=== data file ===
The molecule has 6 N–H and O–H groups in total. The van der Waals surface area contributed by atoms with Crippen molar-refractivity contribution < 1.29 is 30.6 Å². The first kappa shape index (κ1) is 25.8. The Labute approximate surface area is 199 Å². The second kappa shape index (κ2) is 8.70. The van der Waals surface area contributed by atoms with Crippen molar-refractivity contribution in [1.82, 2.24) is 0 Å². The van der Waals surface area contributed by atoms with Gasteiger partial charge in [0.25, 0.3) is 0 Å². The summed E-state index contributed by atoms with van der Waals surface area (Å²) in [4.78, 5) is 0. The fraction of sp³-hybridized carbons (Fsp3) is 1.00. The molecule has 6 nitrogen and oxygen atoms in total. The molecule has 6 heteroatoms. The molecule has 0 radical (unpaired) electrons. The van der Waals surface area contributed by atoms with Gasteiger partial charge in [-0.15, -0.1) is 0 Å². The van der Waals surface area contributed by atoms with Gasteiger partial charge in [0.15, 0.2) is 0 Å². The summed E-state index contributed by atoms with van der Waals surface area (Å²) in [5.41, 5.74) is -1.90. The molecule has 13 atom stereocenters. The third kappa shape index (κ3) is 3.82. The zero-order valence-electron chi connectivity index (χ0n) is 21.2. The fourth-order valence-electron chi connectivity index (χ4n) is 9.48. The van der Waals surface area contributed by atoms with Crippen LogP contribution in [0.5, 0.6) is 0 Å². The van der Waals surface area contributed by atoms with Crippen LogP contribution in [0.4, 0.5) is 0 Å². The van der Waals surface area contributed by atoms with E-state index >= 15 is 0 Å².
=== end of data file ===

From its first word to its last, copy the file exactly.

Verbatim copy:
The molecule has 6 N–H and O–H groups in total. The van der Waals surface area contributed by atoms with Crippen molar-refractivity contribution < 1.29 is 30.6 Å². The first kappa shape index (κ1) is 25.8. The Labute approximate surface area is 199 Å². The second kappa shape index (κ2) is 8.70. The van der Waals surface area contributed by atoms with Crippen molar-refractivity contribution in [1.82, 2.24) is 0 Å². The van der Waals surface area contributed by atoms with Gasteiger partial charge in [0.25, 0.3) is 0 Å². The summed E-state index contributed by atoms with van der Waals surface area (Å²) in [4.78, 5) is 0. The fraction of sp³-hybridized carbons (Fsp3) is 1.00. The molecule has 6 nitrogen and oxygen atoms in total. The molecule has 6 heteroatoms. The molecule has 0 radical (unpaired) electrons. The van der Waals surface area contributed by atoms with Gasteiger partial charge in [-0.15, -0.1) is 0 Å². The van der Waals surface area contributed by atoms with Gasteiger partial charge in [0.15, 0.2) is 0 Å². The summed E-state index contributed by atoms with van der Waals surface area (Å²) in [5.41, 5.74) is -1.90. The molecule has 13 atom stereocenters. The third kappa shape index (κ3) is 3.82. The zero-order valence-electron chi connectivity index (χ0n) is 21.2. The fourth-order valence-electron chi connectivity index (χ4n) is 9.48. The van der Waals surface area contributed by atoms with Crippen LogP contribution in [0.5, 0.6) is 0 Å². The van der Waals surface area contributed by atoms with Crippen LogP contribution in [0.4, 0.5) is 0 Å². The van der Waals surface area contributed by atoms with E-state index >= 15 is 0 Å².